Private sector not treated any better
To the Editor:
Whereas I can appreciate Suzanne Cruz’s frustration with the ongoing water main problem at the college, I am not sure the problem would be any better if it was addressed by the private sector.
I have never had a government job, yet I have experienced all the situations to which she speaks: bureaucracy (maybe less of this ),overpaid ineffective managers, and wastes of time, money, and resources. The lowest paid workers are demoralized, especially as they realize they are the first to go if costs must be cut. Mindless meetings with no clear solutions to problems abound. If heads rolled, they were frequently the wrong heads.
Also, as popular as it is to compare government and corporate jobs as if they were apples and oranges, I think more and more they overlap as the power of lobbyists and their money make the separation very fuzzy. Who gets the government contracts and why? Who fought in the Iraq war and who made money from it ?
I wish it weren’t so, but this is what I see.
Global warming is cyclical in nature
To the Editor:
Considering global warming and the squealing panic it seems to induce in some individuals:
The earth is warming. It has been warming for the past 15,000 years. However, temperatures wax and wane. For example, it became really warm in the 10th and into the 13th centuries. Then we had a “Little Ice Age” from the 13th and into the 19th centuries.
The human life span is short, yet we are apt to think changes we see in that short span have never occurred before. But probably they have.
Combine our egocentric tendencies with the toxic blend of fudged science and manipulative politics displayed in recent years and you can get the kind of hair-tearing, wailing and gnashing of teeth exhibited in a recent letter to this page.
Climate change is real, it is ongoing, it is impermanent. We should take reasonable measures to adapt to it. However, we should not indulge an apocalyptic vision that causes us to destroy the systems and institutions that have brought our nation its freedom and prosperity.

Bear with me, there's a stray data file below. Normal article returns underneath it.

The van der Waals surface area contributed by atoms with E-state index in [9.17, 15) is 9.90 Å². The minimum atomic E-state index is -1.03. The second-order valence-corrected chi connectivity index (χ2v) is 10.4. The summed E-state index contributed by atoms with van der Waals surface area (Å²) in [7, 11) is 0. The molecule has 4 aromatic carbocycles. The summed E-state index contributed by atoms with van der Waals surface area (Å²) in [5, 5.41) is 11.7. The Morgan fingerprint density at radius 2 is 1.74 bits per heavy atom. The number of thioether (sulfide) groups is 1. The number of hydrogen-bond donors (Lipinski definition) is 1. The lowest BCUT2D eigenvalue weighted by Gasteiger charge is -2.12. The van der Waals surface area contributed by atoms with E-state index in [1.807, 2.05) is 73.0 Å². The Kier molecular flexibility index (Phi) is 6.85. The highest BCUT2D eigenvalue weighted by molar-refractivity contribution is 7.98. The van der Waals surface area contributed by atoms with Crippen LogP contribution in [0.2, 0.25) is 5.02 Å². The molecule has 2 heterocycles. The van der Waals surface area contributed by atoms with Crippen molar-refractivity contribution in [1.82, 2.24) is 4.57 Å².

More osprey nests needed from PG&E
To the Editor:
We beg for PG&E support for an osprey in the southern Tuolumne County. Please!
According to the Democrat article, they do it in the eastern edge of Tuolumne County. For years we’ve been observing an osprey nesting atop a utility pole just beyond the Don Pedro Jacksonville Road bridge coming north. We’ve watched her build her nest, attract a mate, tend the eggs, feed the babies, and eventually nudge them out to fly. Until this year.
PG&E put a rounded dome over that platform, so she tried to build on the next pole, with an area too narrow. They pulled it down and put something over that one, so she went back to an area at one end of the first pole. She hauls the twigs up, and they pull them down. This has been going on for months. Sometimes we see her. Once this spring I saw a male osprey with her, but still she struggles for a nest.
If PG&E can save some osprey near Copperopolis with platforms for nests, how about just one in over our way? It’s June, and she’s still trying to build her nest. There are a lot of Groveland and Moccasin residents who have been witnessing this drama daily on their way to and from Sonora, twice each trip.
The water crisis
To the Editor:
Recent articles in The Union Democrat on our water supply situation have stated repeatedly that ‘the water in Lyons Reservoir has to last us until Labor Day.’ This statement is not accurate. Historically, TUD has had to bring water down to Lyons from Pinecrest Lake prior to Labor Day in roughly 60 percent of years. This used to be accomplished with a phone call to PG&E, but now TUD has to apply to the state water board for special permission. We did this two years ago and were granted an exemption without any fuss. TUD staff acknowledged in Water Committee last week that as long as the state grants our request for an exemption this year, “we have plenty of water.” Our water crisis was in January when Pinecrest Lake had been emptied to generate power and we had no rain. Now we have 23,000 acre feet of water sitting up there in Pinecrest and Lyons. The crisis is over.
Former member TUD Board of Directors
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